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What are antivirals?
Antivirals can be used to treat viral infections. Antivirals are drugs that stop viruses from reproducing.
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What are the three stages of drug development?
Computer models, Human tissue and Animals.
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Explain about testing on computer models.
They are often used first- they stimulate a human's response to a drug, so you don't need to test it on live animals first. They can identify promising drugs to be tested in the next stage but its not as accurate.
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Explain about testing on human tissues. Example of a problem.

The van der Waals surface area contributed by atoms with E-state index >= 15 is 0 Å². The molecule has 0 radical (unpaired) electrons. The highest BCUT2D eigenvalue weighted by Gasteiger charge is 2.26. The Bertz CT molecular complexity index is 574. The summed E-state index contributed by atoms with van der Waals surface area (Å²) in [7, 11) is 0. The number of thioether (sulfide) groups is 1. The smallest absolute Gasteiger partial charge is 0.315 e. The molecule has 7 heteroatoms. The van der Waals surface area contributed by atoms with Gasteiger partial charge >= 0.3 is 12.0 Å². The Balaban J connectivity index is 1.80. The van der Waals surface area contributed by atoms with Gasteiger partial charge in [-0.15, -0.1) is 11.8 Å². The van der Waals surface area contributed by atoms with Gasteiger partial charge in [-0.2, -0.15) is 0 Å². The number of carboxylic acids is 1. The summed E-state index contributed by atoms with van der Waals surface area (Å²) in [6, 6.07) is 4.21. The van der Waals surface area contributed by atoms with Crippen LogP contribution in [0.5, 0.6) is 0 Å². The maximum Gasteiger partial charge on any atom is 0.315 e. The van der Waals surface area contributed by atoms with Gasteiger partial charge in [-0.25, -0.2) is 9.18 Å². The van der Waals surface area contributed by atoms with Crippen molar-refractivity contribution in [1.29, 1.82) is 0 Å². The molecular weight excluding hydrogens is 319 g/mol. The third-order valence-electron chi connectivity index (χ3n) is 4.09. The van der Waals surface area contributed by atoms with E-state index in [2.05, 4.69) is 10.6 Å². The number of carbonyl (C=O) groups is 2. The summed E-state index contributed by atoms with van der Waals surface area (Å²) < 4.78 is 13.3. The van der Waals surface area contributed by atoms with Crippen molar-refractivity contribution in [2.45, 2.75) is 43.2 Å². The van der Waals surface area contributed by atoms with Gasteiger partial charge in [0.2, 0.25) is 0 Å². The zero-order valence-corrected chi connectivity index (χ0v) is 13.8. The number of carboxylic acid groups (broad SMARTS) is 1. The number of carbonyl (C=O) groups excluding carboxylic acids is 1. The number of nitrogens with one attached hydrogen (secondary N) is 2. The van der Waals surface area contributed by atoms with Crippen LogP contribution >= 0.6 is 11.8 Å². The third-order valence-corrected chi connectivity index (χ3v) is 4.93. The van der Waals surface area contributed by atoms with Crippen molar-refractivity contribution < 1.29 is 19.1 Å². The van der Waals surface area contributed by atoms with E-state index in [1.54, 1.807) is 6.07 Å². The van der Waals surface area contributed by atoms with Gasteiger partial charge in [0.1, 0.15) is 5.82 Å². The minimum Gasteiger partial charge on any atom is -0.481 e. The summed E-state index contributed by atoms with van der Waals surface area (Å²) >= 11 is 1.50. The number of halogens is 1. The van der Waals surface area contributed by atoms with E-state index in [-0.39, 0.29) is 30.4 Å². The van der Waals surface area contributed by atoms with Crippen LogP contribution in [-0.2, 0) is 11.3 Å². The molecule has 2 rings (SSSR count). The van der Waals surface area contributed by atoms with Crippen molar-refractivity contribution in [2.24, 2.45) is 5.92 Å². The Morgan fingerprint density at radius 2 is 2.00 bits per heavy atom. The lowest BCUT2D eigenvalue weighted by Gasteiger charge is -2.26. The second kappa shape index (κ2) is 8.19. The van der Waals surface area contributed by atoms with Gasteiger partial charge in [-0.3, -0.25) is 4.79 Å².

You can't use human tissue to test drugs that affect whole/multiple body systems. E.g. testing a drug for blood pressure must be done on a whole animal i.e. one that has an intact circulatory system.
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Explain about testing on animals.
The law in Britain statrd must be tested on two different live mammals. Some people think its cruel to test on animals,but others believe it is safest way to make sure a drug isn't dangerous before it's given to humans.
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What is a benign tumor?
This is where the tumour grows until there's no more room . The cells stay where they are. This type isn't usually dangerous.
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What is a malignant tumor?
This is where the tumour grows and can spread to other sites in body. This type is dangerous and can be fatal.
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Do pathogens have the same molecules on the surface of their cells?
No every pathogen has unique molecules. No two pathogens have the same. These molecules are called antigens.